"Worker’s Faculties" were widespread in the Soviet Union until 1941. They had two main goals--preparing adult workers and peasants for university entrance through the provision of general education and creating a new socialist intelligentsia from among these groups. At the conclusion of World War II similar Faculties were established in countries across post-colonial Africa, Asia, and Latin America. Based on case studies in Vietnam, Cuba, and Mozambique, authors Tim Kaiser, Tobias Kriele, Ingrid Miethe, and Alexandra Piepiorka of the University of Giessen argue that corresponding transfer processes were largely driven by local actors in the respective countries and that these institutions were regarded as suitable instruments in solving problems particular to postcolonial contexts. If you would like to read this entire paper, "Educational Transfers in Postcolonial Contexts: Preliminary Results From Comparative Research on Workers’ Faculties in Vietnam, Cuba, and Mozambique," or any other content from our journal, you can find out more about subscriptions at this page.
30 November 2015
22 October 2015
Our most recent edition of European Education: Issues and Studies was a special, guest-edited issue titled "Governing Educational Spaces: Historical Perspectives." In this issue, Tom G. Griffiths and Euridice Charon Cardona of the University of Newcastle in Australia have provided a helpful historical look at the Soviet university aid program during the Cold War. The paper explores the topic from a world-systems perspective. Griffiths and Cardona highlight the intended catch-up style modernization and national economic development for countries through their participation in the Soviet university aid program as well as the intended development of the human capital of participant countries. The Soviet university aid program was in place from 1956 to 1991 and it was one of history’s largest and most ambitious attempts to achieve global influence and to reshape the world through university education. Their look at Soviet soft power draws on existing research and Soviet archival materials. Specifically, they explore the program's focus on students from “developing” and newly-independent countries, and its ambition to form graduates who would return home to become national leaders sympathetic to Soviet socialism. If you would like to read this entire paper, "Education for Social Transformation: Soviet University Education Aid in the Cold War Capitalist World-System," or any other content from our journal, you can find out more about subscriptions at this page.
14 October 2015
Those who want a taste of European Education: Issues and Studies can sample some of the articles that we have published over the last few years. You can explore a collection of free access articles chosen by the editors at this page. As you can see from this limited selection, European Education takes seriously its mission to publish a wide range of theoretical and empirical studies that include interdisciplinary perspectives and critical examinations of the impact of political, economic, and social forces on education. Enjoy!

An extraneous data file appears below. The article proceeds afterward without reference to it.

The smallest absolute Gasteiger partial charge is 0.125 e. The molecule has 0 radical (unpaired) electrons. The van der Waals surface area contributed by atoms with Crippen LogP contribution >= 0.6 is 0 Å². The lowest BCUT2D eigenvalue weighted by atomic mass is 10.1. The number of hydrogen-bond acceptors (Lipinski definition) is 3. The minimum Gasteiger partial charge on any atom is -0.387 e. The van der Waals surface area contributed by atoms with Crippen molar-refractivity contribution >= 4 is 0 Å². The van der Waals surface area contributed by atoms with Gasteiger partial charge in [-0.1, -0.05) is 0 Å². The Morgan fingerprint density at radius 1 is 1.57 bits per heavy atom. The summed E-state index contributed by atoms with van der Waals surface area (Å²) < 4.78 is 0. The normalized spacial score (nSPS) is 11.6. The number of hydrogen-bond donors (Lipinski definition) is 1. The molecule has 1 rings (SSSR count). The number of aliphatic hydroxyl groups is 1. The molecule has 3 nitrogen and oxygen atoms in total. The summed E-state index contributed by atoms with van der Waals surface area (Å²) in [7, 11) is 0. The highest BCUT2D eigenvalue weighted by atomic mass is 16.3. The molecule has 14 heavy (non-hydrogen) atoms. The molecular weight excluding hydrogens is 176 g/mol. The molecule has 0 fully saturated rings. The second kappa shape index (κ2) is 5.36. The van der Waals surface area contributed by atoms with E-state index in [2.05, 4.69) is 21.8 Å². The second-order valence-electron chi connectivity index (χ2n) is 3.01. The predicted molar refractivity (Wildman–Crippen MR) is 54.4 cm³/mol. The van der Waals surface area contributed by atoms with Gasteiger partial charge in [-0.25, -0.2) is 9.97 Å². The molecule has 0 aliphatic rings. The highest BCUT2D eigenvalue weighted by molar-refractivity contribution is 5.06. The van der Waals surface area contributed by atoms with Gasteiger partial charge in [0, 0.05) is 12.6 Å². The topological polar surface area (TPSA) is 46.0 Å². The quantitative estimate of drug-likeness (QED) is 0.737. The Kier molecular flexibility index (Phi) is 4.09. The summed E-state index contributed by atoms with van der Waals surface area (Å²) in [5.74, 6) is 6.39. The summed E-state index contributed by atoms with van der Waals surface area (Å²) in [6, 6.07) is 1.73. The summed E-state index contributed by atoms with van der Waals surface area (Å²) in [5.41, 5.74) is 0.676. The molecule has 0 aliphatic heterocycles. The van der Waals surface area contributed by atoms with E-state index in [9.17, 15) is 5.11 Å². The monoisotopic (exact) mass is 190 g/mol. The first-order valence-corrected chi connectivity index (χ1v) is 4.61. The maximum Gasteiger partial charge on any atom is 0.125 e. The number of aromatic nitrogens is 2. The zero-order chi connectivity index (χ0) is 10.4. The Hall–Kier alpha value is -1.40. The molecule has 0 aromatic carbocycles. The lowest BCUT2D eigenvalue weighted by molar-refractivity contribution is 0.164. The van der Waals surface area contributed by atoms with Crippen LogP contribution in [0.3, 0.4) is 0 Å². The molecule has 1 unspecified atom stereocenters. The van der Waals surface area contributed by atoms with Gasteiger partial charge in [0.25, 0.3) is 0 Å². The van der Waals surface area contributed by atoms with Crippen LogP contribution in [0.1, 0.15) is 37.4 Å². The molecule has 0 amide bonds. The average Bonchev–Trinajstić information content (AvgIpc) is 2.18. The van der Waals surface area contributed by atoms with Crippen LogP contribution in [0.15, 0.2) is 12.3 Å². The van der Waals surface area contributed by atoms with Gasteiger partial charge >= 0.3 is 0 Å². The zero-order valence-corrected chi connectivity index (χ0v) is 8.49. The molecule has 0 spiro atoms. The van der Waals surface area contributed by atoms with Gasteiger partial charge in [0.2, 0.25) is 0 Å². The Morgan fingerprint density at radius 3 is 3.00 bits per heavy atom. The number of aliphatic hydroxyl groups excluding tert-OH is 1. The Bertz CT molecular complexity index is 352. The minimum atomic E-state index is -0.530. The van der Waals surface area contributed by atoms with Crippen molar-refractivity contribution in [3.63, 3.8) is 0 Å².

06 October 2015
In our recent special issue entitled "Governing Educational Spaces: Historical Perspectives," Martin Lawn of the University of Edinburgh looks at state of comparative education in the early Twentieth Century. Here is the abstract of his paper, "The Idea of the Visiting Inquiry in Comparative Education: The 1903 Mosely Commission and the United States" (DOI:10.1080/10564934.2015.1065395):
Through a study of a privately funded and ambitious inquiry into the education system of the United States, the relations between the development of comparative education as an activity and the governing of education systems in the early 20th century can be illuminated. The relations and interests of early comparativists were mobilized and enhanced by private funding and significant numbers of public actors in education were involved in comparative inquiry. The 1903 Mosely Commission was a philanthropic intervention to reengineer the patchwork of English education, and an attempt to modernize it and influence its government on a large scale. Its innovation was in its methods of influence as well as its scientific reports. The Commission was a hybrid, transnational institution, using comparison to modernize the government of education, mainly involving policy actors and finally, claimed neither by the history or comparative study of education. Consequently, its significance has been lost.If you would like to read the entire paper or any other content from our journal, you can find out more about subscriptions at this page.